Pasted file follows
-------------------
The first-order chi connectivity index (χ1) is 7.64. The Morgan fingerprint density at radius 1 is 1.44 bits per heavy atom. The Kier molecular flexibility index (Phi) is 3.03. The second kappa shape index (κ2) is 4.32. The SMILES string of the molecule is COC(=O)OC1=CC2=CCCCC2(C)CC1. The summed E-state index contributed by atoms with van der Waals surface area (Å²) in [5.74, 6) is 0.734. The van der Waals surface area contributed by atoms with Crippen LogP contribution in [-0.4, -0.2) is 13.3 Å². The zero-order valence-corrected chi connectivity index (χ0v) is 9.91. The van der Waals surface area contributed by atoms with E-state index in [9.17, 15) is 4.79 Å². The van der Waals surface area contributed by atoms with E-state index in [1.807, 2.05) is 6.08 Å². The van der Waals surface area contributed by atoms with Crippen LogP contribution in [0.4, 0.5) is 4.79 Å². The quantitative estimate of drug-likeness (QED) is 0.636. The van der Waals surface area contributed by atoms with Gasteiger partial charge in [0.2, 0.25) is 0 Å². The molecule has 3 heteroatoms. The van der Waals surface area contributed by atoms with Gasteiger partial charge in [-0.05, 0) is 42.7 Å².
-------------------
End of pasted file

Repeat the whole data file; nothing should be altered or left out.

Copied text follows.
The first-order chi connectivity index (χ1) is 7.64. The Morgan fingerprint density at radius 1 is 1.44 bits per heavy atom. The Kier molecular flexibility index (Phi) is 3.03. The second kappa shape index (κ2) is 4.32. The SMILES string of the molecule is COC(=O)OC1=CC2=CCCCC2(C)CC1. The summed E-state index contributed by atoms with van der Waals surface area (Å²) in [5.74, 6) is 0.734. The van der Waals surface area contributed by atoms with Crippen LogP contribution in [-0.4, -0.2) is 13.3 Å². The zero-order valence-corrected chi connectivity index (χ0v) is 9.91. The van der Waals surface area contributed by atoms with E-state index in [9.17, 15) is 4.79 Å². The van der Waals surface area contributed by atoms with E-state index in [1.807, 2.05) is 6.08 Å². The van der Waals surface area contributed by atoms with Crippen LogP contribution in [0.4, 0.5) is 4.79 Å². The quantitative estimate of drug-likeness (QED) is 0.636. The van der Waals surface area contributed by atoms with Gasteiger partial charge in [0.2, 0.25) is 0 Å². The molecule has 3 heteroatoms. The van der Waals surface area contributed by atoms with Gasteiger partial charge in [-0.05, 0) is 42.7 Å².